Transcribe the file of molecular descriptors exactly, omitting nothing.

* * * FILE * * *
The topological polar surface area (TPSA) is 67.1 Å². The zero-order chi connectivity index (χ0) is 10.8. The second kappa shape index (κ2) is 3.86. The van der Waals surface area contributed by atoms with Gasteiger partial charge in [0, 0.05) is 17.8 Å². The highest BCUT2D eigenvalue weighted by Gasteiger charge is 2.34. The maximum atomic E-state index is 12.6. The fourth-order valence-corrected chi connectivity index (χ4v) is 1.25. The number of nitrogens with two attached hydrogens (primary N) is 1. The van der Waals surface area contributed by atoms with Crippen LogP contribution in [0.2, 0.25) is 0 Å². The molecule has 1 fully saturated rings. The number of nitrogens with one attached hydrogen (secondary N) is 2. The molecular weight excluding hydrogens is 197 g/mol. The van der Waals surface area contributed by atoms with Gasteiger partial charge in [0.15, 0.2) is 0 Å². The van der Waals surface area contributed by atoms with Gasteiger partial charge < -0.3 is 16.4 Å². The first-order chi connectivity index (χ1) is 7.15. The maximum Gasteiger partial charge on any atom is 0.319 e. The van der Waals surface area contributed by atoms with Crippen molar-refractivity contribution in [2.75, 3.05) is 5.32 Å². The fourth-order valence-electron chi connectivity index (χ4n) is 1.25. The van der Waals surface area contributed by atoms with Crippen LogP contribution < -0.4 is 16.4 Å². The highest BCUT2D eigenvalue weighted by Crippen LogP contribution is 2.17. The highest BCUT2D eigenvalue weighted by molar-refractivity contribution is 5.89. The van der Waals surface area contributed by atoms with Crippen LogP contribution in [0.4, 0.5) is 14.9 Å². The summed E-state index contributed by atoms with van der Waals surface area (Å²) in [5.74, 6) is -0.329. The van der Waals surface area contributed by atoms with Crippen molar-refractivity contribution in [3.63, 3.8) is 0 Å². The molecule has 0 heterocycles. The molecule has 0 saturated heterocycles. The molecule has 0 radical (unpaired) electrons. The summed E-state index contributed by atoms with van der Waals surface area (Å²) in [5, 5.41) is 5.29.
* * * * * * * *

The topological polar surface area (TPSA) is 67.1 Å². The zero-order chi connectivity index (χ0) is 10.8. The second kappa shape index (κ2) is 3.86. The van der Waals surface area contributed by atoms with Gasteiger partial charge in [0, 0.05) is 17.8 Å². The highest BCUT2D eigenvalue weighted by Gasteiger charge is 2.34. The maximum atomic E-state index is 12.6. The fourth-order valence-corrected chi connectivity index (χ4v) is 1.25. The number of nitrogens with two attached hydrogens (primary N) is 1. The van der Waals surface area contributed by atoms with Crippen LogP contribution in [0.2, 0.25) is 0 Å². The molecule has 1 fully saturated rings. The number of nitrogens with one attached hydrogen (secondary N) is 2. The molecular weight excluding hydrogens is 197 g/mol. The van der Waals surface area contributed by atoms with Gasteiger partial charge in [0.15, 0.2) is 0 Å². The van der Waals surface area contributed by atoms with Gasteiger partial charge < -0.3 is 16.4 Å². The first-order chi connectivity index (χ1) is 7.15. The maximum Gasteiger partial charge on any atom is 0.319 e. The van der Waals surface area contributed by atoms with Crippen molar-refractivity contribution in [2.75, 3.05) is 5.32 Å². The fourth-order valence-electron chi connectivity index (χ4n) is 1.25. The van der Waals surface area contributed by atoms with Crippen LogP contribution < -0.4 is 16.4 Å². The highest BCUT2D eigenvalue weighted by Crippen LogP contribution is 2.17. The highest BCUT2D eigenvalue weighted by molar-refractivity contribution is 5.89. The van der Waals surface area contributed by atoms with Crippen LogP contribution in [0.4, 0.5) is 14.9 Å². The summed E-state index contributed by atoms with van der Waals surface area (Å²) in [5.74, 6) is -0.329. The van der Waals surface area contributed by atoms with Crippen molar-refractivity contribution in [3.63, 3.8) is 0 Å². The molecule has 0 heterocycles. The molecule has 0 saturated heterocycles. The molecule has 0 radical (unpaired) electrons. The summed E-state index contributed by atoms with van der Waals surface area (Å²) in [5, 5.41) is 5.29.